The real rub is that the additional $215,000 you are spending for the MBA (assuming you were already going to law school) is not necessarily going to translate to a higher starting salary. Law firms will not necessarily prefer candidates with a JD/MBA over candidates with just a JD; furthermore, if you go into a field like investment banking, the reality is that any job you take was likely on the table with just your JD (or just your MBA), and your starting salary will be the same (usually ~$150k with bonus). An MBA is not required to get into the financial industry (a JD will often suffice, though the MBA is certainly the most common path to these careers), and an MBA is absolutely not required to practice corporate law for large firms.

The value in the JD/MBA, then, is somewhat ethereal. It does give you a broader knowledge base, a wider understanding of the business/law worlds, and it absolutely makes networking and job-hunting easier down the road. You will be an alumnus of two graduate institutions instead of one and that can definitely count when looking to make a career move. It also gives you greater mobility; you can try law, hate it, and still have the freedom to transition seamlessly to the business/financial world. Also, should you choose to stay at a law firm, you will have more in common with your clients, many of whom will have MBA’s themselves. You can better understand their businesses and can translate this understanding into strong client relationships. This level of insight can be very valuable.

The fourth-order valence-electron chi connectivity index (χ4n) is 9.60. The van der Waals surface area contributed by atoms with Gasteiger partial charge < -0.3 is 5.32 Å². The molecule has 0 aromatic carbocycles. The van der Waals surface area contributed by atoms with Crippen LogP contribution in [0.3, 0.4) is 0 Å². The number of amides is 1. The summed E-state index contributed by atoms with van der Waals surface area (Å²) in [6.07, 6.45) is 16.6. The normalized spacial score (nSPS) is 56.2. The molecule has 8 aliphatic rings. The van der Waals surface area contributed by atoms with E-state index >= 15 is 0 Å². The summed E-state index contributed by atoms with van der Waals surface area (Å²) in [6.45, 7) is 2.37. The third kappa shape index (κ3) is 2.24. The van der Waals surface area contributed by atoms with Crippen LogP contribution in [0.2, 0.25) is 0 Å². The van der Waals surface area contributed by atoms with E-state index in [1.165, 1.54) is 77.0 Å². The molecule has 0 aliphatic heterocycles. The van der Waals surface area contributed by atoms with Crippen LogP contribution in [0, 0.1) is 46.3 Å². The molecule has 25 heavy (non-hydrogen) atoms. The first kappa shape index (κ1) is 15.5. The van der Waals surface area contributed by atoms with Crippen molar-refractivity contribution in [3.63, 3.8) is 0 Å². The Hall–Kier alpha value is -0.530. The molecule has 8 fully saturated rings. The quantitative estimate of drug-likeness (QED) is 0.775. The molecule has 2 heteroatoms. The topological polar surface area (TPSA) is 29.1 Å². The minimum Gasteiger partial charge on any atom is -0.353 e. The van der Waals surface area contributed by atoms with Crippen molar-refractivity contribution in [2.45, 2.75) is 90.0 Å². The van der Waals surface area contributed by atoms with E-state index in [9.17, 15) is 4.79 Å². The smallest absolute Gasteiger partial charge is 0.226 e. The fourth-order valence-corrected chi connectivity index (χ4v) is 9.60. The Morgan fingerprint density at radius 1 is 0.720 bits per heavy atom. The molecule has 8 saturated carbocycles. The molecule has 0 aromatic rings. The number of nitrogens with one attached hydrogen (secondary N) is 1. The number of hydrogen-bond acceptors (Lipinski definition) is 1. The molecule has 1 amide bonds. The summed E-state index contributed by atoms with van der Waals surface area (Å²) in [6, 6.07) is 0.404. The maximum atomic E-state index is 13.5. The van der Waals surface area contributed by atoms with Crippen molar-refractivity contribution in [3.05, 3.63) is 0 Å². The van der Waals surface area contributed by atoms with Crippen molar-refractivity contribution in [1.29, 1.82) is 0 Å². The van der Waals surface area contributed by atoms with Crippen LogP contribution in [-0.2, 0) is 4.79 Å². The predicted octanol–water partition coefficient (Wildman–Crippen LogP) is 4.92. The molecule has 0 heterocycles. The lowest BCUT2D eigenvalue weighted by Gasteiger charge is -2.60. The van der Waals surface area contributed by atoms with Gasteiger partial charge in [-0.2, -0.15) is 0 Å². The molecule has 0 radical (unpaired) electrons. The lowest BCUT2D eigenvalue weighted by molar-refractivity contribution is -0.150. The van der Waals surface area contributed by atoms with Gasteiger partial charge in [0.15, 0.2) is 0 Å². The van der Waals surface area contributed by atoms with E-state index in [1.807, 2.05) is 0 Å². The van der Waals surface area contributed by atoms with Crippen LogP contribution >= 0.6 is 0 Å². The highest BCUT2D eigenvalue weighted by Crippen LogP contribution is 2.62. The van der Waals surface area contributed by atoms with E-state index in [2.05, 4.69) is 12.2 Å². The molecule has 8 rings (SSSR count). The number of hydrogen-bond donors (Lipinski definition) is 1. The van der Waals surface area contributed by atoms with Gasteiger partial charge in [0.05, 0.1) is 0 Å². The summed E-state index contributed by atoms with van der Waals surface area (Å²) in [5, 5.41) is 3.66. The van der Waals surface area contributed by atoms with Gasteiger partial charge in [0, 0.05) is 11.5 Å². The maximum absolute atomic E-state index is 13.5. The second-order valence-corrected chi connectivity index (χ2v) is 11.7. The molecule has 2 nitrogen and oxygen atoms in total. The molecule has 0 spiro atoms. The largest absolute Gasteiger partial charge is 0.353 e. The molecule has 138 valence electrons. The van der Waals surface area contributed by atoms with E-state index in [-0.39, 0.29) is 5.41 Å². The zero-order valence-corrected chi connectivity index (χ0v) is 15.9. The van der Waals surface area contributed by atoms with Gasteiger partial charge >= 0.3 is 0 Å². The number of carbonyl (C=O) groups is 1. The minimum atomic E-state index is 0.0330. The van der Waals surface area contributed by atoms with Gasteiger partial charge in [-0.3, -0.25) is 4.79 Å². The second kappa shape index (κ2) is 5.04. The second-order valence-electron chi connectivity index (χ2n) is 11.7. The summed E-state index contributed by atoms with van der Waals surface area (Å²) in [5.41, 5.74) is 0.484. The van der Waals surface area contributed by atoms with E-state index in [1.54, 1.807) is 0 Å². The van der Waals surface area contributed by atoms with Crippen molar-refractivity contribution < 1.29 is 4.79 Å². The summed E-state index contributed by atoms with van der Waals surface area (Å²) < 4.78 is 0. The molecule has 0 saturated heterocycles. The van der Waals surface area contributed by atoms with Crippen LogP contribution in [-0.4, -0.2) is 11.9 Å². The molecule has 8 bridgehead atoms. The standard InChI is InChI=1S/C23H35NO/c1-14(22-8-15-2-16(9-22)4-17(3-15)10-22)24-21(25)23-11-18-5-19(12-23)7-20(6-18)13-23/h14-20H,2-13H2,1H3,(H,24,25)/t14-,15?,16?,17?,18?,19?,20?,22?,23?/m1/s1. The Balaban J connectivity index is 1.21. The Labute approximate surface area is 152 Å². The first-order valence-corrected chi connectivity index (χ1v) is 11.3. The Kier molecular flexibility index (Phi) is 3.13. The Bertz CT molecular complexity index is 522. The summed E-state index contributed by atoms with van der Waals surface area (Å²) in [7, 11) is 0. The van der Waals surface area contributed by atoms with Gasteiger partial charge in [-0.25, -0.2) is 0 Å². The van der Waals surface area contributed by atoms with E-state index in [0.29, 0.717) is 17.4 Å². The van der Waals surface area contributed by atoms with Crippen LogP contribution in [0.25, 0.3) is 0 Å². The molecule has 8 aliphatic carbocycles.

And, of course, let’s not discount the satisfaction of study and of knowledge. You will simply know more and possess more skills with a JD/MBA than you would with either degree alone. To some people, this value can be enough to make the dual degree worthwhile. And who knows how you might use these skills later in your career, whether or not they translate into a higher starting salary right now. You never know when you might want to start a business, for example, and it is knowledge and experience that inform our capabilities. A wider and deeper skill set certainly never hurt anyone.

And finally – don’t listen to TLS forum users claiming that a JD/MBA joint degree will hurt your chances of landing a job in BigLaw; this is unfounded with supporting evidence that is apocryphal at best. After speaking with numerous graduates of a JD/MBA programs, career services offices, and law/business professors who have worked in corporate law and the business world, I have been told repeatedly that the impact of the MBA on your legal job hunt will unlikely have any negative effect. It may not move your resume to the top of the stack, and is certainly not as important as what law school you went to or what grades you earned, but it will absolutely not hurt and can often be a good story to tell/angle to take during interviews.